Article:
Drunkblogging West Virginia: Hillary’s Big Win
The long primary season has severely depleted his liquor cabinet, but Vodkapundit's Stephen Green had just enough left to fuel a zany analysis of Tuesday's big WV primary.
May 13, 2008 - 2:43 am
4:35 pm PDT
Here it is: Hillary’s big, big win. The Obama camp will point out that West Virginia doesn’t really matter, because he already has the nomination all but sewn up, that it’s just a “distraction” from bigger contests, and that WV is filled with crackers, anyway. Although the language they’ll use will be a bit more discreet.
The Clinton campaign will say West Virginia matters, precisely because it’s filled with white people just like all the other white people who won’t vote for Obama in the fall. And that’s pretty much exactly the language they’ll use.
Meanwhile, race continues to be the determining factor in the formerly colorblind Democratic party:
Racially motivated voting appeared to be running higher than usual: Two in 10 whites said the race of the candidate was a factor in their vote, second only to Mississippi. And only a third of those voters said they’d support Obama as the nominee against John McCain, fewer than in other primaries where the question has been asked.
It looks like the chickens of multiculturalism have come home to roost. Boston.com’s Foon Rhee notes the same problem and says:
Among those supporting Hillary Clinton, just 36 percent said they would vote for Barack Obama in November, while 35 percent would defect to Republican John McCain, according to the exit polls conducted for the TV networks and the Associated Press.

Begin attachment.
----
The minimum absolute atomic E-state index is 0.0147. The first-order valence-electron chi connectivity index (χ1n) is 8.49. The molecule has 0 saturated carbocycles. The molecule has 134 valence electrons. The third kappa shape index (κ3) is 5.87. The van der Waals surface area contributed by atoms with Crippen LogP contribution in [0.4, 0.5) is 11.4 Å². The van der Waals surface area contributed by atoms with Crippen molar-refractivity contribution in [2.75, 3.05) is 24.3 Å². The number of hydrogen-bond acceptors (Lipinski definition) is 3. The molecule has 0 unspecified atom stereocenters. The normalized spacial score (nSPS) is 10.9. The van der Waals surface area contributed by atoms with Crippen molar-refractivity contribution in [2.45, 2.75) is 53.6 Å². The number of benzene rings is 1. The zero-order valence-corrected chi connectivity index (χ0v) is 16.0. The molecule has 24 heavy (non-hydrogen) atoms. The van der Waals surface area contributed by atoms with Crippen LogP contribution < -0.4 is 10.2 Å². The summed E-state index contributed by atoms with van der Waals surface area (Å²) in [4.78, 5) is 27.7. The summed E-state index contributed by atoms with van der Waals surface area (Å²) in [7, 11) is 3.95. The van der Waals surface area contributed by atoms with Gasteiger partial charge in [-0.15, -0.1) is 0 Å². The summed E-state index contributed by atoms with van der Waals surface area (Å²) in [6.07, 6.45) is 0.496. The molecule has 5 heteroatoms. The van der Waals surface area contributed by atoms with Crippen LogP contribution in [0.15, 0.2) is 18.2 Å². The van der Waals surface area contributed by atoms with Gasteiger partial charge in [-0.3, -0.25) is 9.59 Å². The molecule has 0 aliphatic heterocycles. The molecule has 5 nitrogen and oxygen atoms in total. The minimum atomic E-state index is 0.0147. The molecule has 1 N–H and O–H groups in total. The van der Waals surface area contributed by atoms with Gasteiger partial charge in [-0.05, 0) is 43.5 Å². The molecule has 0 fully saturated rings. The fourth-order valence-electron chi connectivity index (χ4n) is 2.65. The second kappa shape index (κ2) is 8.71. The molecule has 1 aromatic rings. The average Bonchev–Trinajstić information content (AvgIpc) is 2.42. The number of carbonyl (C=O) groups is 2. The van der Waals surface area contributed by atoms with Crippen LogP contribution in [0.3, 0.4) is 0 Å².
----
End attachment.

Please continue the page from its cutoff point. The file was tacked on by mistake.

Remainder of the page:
Among Obama voters, barely a majority, 51 percent, said they would vote for Clinton in November.
If this is the case, then the “unity ticket” some dream of simply can’t happen — mostly because Clinton has dragged this thing on for so long, while playing the race card at every (equal) opportunity.
And in any case, why would Obama want Clinton as his vice president? I’m sure she’d do well in the debates, but almost nobody votes for vice president. Besides, would you want Hil and Bill scheming just down the street from you in the Old Executive Office Building? The dream ticket becomes the nightmare scenario.
Would Clinton even want the Veep spot? Playing third fiddle to President Obama and Second Gentleman Bill Clinton? She’d be better off spending the next four years in the Senate, getting back on Ted Kennedy‘s good side. She could start by bringing him a scotch.
And if that fails, I could use a fresh martini, Senator.
12:02 pm PDT
Let the whining commence:
Terry McAuliffe, campaign chairman for Sen. Hillary Rodham Clinton (D-N.Y.), said Tuesday that the former first lady is hamstrung by a biased media.